5 July 2022 the Council of Ministers adopted the draft amendment 10H on onshore wind energy, prepared by the Minister of Climate and Environment. The draft was adopted in the previously announced form, which we analysed on the blog in the article “Work on the amendment of the distance act is still in progress“. What are the next steps?
Adoption of the draft by the Council of Ministers
The government’s approval of the project paves the way for the start of parliamentary work on a draft amendment liberalising the rules on the location of wind farms.
The submission of the project to the Sejm and the subsequent smooth passage through the legislative process was announced three weeks ago by representatives of the Ministry of Climate and Environment at a conference of the Polish Wind Energy Association. It was also announced that the project would still be submitted to the Sejm in the first half of 2022, i.e. by the end of June, however, delays have already occurred here.
According to the previous wording of the Act 10H, onshore wind turbines can be located at least ten times the height of the turbine from residential buildings, which significantly limited the possibilities for new developments.
The main objectives of the proposed changes include:
- making the rules more flexible to allow onshore wind energy development, which is expected to result in lower energy prices and increased investment in wind energy;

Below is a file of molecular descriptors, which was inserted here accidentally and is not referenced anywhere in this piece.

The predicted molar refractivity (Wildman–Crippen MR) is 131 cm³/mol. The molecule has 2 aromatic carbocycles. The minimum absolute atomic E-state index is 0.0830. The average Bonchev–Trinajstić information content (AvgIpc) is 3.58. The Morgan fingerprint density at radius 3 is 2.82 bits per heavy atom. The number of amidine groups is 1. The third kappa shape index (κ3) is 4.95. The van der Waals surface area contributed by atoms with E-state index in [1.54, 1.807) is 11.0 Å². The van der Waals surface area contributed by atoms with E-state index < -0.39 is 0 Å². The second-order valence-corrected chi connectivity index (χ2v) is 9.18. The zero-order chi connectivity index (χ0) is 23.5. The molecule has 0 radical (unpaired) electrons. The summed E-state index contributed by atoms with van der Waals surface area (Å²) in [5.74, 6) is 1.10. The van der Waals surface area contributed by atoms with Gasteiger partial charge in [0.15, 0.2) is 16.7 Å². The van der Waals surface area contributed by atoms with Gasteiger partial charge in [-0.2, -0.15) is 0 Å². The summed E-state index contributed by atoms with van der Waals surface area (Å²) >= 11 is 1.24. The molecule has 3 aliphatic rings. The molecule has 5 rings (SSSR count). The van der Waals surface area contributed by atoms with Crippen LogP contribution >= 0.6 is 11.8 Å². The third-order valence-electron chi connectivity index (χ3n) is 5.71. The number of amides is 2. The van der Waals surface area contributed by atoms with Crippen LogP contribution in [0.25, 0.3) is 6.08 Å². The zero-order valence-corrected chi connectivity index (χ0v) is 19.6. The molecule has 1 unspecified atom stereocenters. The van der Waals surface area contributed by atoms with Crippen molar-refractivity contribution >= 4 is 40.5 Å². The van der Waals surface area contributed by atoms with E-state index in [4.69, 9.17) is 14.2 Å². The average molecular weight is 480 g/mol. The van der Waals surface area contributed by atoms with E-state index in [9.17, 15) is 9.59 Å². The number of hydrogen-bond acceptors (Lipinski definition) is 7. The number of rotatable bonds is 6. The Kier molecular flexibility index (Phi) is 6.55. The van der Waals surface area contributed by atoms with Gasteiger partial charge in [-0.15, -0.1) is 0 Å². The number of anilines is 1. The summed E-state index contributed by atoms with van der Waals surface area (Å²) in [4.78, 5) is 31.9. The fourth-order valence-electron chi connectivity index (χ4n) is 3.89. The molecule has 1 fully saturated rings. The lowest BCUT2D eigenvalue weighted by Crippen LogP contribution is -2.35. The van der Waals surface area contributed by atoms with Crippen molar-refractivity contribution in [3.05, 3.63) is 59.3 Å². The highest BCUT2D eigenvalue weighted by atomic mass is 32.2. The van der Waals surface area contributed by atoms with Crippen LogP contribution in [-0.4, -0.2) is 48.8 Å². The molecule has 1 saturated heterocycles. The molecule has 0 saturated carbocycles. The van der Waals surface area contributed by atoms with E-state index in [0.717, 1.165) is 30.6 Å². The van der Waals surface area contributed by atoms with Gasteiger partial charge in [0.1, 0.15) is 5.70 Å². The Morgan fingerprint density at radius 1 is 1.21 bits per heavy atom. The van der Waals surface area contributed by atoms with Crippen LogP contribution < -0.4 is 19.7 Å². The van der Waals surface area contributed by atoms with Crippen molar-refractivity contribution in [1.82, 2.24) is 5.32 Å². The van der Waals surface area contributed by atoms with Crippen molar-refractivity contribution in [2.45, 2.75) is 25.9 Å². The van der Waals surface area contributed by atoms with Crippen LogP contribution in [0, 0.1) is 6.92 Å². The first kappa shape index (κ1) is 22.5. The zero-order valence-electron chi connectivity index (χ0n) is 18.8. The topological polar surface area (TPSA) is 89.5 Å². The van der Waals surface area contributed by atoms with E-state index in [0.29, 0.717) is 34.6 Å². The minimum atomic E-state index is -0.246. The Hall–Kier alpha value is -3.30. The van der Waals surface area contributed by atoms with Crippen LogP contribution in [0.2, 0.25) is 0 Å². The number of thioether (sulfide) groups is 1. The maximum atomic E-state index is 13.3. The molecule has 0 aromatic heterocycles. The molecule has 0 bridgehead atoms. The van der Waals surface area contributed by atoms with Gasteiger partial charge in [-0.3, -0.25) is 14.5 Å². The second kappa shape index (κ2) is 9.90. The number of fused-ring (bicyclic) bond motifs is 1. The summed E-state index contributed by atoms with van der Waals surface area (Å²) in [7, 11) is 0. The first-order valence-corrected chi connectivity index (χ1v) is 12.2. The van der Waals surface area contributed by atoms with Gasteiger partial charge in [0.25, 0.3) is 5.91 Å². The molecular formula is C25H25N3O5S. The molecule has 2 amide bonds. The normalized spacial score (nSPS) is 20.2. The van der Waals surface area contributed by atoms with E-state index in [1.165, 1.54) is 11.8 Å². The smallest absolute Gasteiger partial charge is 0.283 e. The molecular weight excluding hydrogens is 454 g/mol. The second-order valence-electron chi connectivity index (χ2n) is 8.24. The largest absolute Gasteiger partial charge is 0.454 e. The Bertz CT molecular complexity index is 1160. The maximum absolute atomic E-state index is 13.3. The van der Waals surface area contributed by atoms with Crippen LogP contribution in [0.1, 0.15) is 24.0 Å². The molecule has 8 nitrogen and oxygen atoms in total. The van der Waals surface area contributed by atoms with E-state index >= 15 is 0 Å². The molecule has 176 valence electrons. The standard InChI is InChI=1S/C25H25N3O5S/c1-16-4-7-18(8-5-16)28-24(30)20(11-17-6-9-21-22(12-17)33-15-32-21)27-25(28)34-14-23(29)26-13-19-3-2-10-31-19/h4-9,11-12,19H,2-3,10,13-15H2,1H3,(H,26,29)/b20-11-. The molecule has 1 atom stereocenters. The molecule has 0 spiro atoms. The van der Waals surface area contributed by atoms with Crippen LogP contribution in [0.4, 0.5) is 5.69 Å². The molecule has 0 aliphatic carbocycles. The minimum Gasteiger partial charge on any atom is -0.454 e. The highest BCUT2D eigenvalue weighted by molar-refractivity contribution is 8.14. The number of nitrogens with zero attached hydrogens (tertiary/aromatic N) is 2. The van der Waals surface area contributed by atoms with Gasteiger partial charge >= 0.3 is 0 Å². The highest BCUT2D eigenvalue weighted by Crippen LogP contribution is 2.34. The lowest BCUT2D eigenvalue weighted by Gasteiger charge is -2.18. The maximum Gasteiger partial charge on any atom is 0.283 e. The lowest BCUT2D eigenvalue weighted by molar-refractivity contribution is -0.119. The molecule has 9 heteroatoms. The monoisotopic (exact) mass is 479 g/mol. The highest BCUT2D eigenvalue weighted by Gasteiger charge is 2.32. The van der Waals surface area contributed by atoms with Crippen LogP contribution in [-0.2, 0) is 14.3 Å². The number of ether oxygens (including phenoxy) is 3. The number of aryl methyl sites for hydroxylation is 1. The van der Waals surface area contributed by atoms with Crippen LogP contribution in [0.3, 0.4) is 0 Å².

- To facilitate the development of residential development;
- Continue to fully protect communities, in areas where wind turbines are located;
- increasing the level of safety by introducing additional maintenance obligations for generators.
According to the ministry’s assurances, the introduction of the changes will enable the creation of new wind installations with a total capacity of 6-10 GW and will contribute to strengthening Poland’s energy security.
New-old rules for siting wind farms
According to the draft amendment, the basic principle of locating a wind power plant will be maintained, according to which such a facility can only be built on the basis of a Local Development Plan (LDP).
The obligation to draw up or amend a LDP for the purposes of the development will only apply to the area of projected impact of the wind turbine and not to the area designated under rule 10H as before.
In the case of national parks and nature reserves, the 10H rule has been retained, i.e. an obligation to maintain a distance equal to 10 times the length of the windmill.
The amendment will enter into force 30 days after its publication in the Journal of Laws.
Conclusions for investors
Investors waited a long time and lobbied for a change to the original wording of the provisions of the Act 10H, which – practically prevented new wind investments.
It seems that the amendment will be finally passed, although it is not yet known when. Investors may therefore return to suspended projects, or – alternatively – look around for new investment areas. It is not worth delaying, as the investment process itself – especially the preceding administrative permits – is quite time-consuming.
Paulina Czaja, LL.M., trainee attorney-at-law (PL)